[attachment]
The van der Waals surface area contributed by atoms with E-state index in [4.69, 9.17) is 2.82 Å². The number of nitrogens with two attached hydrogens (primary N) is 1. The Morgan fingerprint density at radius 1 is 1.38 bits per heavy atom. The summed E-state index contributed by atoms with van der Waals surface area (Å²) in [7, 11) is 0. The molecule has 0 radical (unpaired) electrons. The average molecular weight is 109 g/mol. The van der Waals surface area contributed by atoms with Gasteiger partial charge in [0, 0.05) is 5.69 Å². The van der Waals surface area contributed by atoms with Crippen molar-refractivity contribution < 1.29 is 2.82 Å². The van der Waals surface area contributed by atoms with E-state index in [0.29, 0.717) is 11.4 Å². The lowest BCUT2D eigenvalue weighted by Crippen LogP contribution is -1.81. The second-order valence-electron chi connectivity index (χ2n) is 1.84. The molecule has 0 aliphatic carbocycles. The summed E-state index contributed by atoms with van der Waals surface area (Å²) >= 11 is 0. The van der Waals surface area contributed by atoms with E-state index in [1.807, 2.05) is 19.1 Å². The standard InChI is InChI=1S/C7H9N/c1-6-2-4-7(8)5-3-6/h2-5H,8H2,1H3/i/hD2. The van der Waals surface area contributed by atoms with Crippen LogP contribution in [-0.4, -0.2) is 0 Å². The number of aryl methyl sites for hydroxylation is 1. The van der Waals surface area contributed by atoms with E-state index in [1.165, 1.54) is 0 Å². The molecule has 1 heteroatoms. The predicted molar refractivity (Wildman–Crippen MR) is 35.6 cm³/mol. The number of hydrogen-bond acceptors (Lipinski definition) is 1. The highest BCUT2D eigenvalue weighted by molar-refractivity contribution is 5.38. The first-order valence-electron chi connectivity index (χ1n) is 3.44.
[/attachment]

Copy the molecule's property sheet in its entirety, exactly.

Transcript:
The van der Waals surface area contributed by atoms with E-state index in [4.69, 9.17) is 2.82 Å². The number of nitrogens with two attached hydrogens (primary N) is 1. The Morgan fingerprint density at radius 1 is 1.38 bits per heavy atom. The summed E-state index contributed by atoms with van der Waals surface area (Å²) in [7, 11) is 0. The molecule has 0 radical (unpaired) electrons. The average molecular weight is 109 g/mol. The van der Waals surface area contributed by atoms with Gasteiger partial charge in [0, 0.05) is 5.69 Å². The van der Waals surface area contributed by atoms with Crippen molar-refractivity contribution < 1.29 is 2.82 Å². The van der Waals surface area contributed by atoms with E-state index in [0.29, 0.717) is 11.4 Å². The lowest BCUT2D eigenvalue weighted by Crippen LogP contribution is -1.81. The second-order valence-electron chi connectivity index (χ2n) is 1.84. The molecule has 0 aliphatic carbocycles. The summed E-state index contributed by atoms with van der Waals surface area (Å²) >= 11 is 0. The van der Waals surface area contributed by atoms with E-state index in [1.807, 2.05) is 19.1 Å². The standard InChI is InChI=1S/C7H9N/c1-6-2-4-7(8)5-3-6/h2-5H,8H2,1H3/i/hD2. The van der Waals surface area contributed by atoms with Crippen LogP contribution in [-0.4, -0.2) is 0 Å². The number of aryl methyl sites for hydroxylation is 1. The van der Waals surface area contributed by atoms with E-state index in [1.165, 1.54) is 0 Å². The molecule has 1 heteroatoms. The predicted molar refractivity (Wildman–Crippen MR) is 35.6 cm³/mol. The number of hydrogen-bond acceptors (Lipinski definition) is 1. The highest BCUT2D eigenvalue weighted by molar-refractivity contribution is 5.38. The first-order valence-electron chi connectivity index (χ1n) is 3.44.